Secondly, there are obvious signs of a bad cooling unit.

  • If you smell ammonia in or around the refrigerator, and you haven't recently used ammonia for cleaning, the cooling unit is bad. No further testing is necessary.

  • If sodium chromate is present on the outside of the cooling unit, the cooling unit is bad. Sodium chromate is a yellowish-greenish powder in solution inside the cooling unit. If sodium chromate is outside the cooling unit, the cooling unit has a hole in it.

  • If you hear a relatively loud gurgling or percolating sound when the refrigerator is in operation (being heated), it is a sign of a bad cooling unit. The key words here are "relatively loud". A good cooling unit percolates when in operation, and if you get close enough and listen carefully enough, you can hear it percolate. However, if you hear noise a few feet away, it is a sign that the cooling unit has lost pressure and is bad.

Testing the cooling unit is simply insuring that the three necessary requirements for the operation of a cooling unit (level, ventilation, correct heat) are met. Do whatever it takes to meet these requirements. If you suspect a venting problem, pull the refrigerator and set it on the floor. In fact, pulling the refrigerator and setting it on a level floor meets two of the requirements and leaves only one, correct heat, to worry about. Always test the refrigerator on the electric heat source, unless you are unable to because you have a gas only refrigerator. The reason for testing on the electric side is if the electric heat element gets hot, you can be better than 95% sure that you have correct heat, whereas even a poor gas flame will produce heat. To insure that the heat element is getting hot, you can touch the insulation pack (a rectangular or round sheet metal container filled with insulation located directly above the propane burner) to see if it is warm after about a half hour of operation. CAUTION: touch the pack lightly at first; it is possible under certain conditions for the pack to get super hot and burn you. If the insulation pack does not get warm, you have an electrical problem that needs to be corrected before continuing. If an electrical problem is not the electric heat element itself and/or you want to insure that some other electrical component (such as a thermostat) is not interrupting the heat element, you can hot wire the heat element for better testing conditions. The only weak link in this testing procedure is the less than 5% of the time that a working heat element is not producing the correct heat. See hot wiring for information on verifying the output of the heat element.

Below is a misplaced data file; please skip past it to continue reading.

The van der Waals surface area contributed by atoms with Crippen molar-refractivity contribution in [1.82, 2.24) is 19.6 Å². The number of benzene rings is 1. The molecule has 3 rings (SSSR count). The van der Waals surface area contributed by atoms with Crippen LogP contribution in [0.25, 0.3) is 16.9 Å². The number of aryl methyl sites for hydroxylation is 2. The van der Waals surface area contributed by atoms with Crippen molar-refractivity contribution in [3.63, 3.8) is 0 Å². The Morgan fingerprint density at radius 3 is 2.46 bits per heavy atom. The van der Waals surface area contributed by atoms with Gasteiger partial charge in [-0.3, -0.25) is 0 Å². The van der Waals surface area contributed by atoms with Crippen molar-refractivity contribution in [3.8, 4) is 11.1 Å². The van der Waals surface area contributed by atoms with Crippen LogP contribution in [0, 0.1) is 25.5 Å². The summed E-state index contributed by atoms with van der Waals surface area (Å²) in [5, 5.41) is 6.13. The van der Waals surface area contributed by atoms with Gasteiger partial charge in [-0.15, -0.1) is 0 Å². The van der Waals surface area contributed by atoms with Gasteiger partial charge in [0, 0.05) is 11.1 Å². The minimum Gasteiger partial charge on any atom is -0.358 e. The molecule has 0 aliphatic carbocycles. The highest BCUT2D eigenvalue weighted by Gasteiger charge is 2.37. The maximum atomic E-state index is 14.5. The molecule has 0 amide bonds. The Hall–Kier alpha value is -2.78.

After you have provided the cooling unit with its three requirements, allow plenty of time for the cooling unit to function. You should see signs of cooling in the freezer after about two hours. Allow six to eight hours, or even over night, for an empty refrigerator to come down to temperature. The ammonia absorption style of refrigeration is slower than the compressor style in terms of initially bringing the refrigerator down to temperature. However, once the desired temperature is reached, there should be no problem in maintaining that temperature.

If you have done everything in this section up to this point and the cooling unit does not work or does not work well, the cooling unit is bad and will need to be rebuilt or replaced.